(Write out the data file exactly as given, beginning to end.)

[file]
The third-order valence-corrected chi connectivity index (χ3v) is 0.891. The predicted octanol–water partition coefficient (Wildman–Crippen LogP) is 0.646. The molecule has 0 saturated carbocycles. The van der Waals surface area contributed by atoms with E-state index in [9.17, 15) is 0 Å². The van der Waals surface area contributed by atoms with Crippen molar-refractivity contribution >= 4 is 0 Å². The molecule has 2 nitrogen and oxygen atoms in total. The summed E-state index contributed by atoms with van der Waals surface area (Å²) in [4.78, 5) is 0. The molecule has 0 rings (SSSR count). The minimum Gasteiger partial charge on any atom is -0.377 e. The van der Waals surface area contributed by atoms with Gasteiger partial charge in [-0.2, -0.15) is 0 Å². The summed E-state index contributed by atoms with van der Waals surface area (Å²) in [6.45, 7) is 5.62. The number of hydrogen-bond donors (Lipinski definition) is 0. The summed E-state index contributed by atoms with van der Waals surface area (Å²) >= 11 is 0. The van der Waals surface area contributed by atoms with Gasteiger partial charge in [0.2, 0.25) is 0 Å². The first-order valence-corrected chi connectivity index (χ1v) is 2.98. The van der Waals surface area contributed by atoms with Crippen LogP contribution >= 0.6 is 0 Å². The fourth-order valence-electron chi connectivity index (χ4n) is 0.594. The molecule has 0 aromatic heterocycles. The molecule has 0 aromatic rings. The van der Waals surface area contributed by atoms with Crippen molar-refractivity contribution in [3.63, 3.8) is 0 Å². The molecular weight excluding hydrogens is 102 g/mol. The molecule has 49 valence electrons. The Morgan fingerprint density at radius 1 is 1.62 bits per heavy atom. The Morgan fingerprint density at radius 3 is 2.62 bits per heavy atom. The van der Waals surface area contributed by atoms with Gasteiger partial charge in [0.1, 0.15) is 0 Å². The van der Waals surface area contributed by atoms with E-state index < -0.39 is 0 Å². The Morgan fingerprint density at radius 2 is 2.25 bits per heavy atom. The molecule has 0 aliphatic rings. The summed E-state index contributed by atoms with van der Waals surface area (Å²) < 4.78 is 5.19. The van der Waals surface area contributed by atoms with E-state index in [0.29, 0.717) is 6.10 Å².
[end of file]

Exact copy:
The third-order valence-corrected chi connectivity index (χ3v) is 0.891. The predicted octanol–water partition coefficient (Wildman–Crippen LogP) is 0.646. The molecule has 0 saturated carbocycles. The van der Waals surface area contributed by atoms with E-state index in [9.17, 15) is 0 Å². The van der Waals surface area contributed by atoms with Crippen molar-refractivity contribution >= 4 is 0 Å². The molecule has 2 nitrogen and oxygen atoms in total. The summed E-state index contributed by atoms with van der Waals surface area (Å²) in [4.78, 5) is 0. The molecule has 0 rings (SSSR count). The minimum Gasteiger partial charge on any atom is -0.377 e. The van der Waals surface area contributed by atoms with Gasteiger partial charge in [-0.2, -0.15) is 0 Å². The summed E-state index contributed by atoms with van der Waals surface area (Å²) in [6.45, 7) is 5.62. The number of hydrogen-bond donors (Lipinski definition) is 0. The summed E-state index contributed by atoms with van der Waals surface area (Å²) >= 11 is 0. The van der Waals surface area contributed by atoms with Gasteiger partial charge in [0.2, 0.25) is 0 Å². The first-order valence-corrected chi connectivity index (χ1v) is 2.98. The van der Waals surface area contributed by atoms with Crippen LogP contribution >= 0.6 is 0 Å². The fourth-order valence-electron chi connectivity index (χ4n) is 0.594. The molecule has 0 aromatic heterocycles. The molecule has 0 aromatic rings. The van der Waals surface area contributed by atoms with Crippen molar-refractivity contribution in [3.63, 3.8) is 0 Å². The molecular weight excluding hydrogens is 102 g/mol. The molecule has 49 valence electrons. The Morgan fingerprint density at radius 1 is 1.62 bits per heavy atom. The Morgan fingerprint density at radius 3 is 2.62 bits per heavy atom. The van der Waals surface area contributed by atoms with Gasteiger partial charge in [0.1, 0.15) is 0 Å². The van der Waals surface area contributed by atoms with E-state index < -0.39 is 0 Å². The Morgan fingerprint density at radius 2 is 2.25 bits per heavy atom. The molecule has 0 aliphatic rings. The summed E-state index contributed by atoms with van der Waals surface area (Å²) < 4.78 is 5.19. The van der Waals surface area contributed by atoms with E-state index in [0.29, 0.717) is 6.10 Å².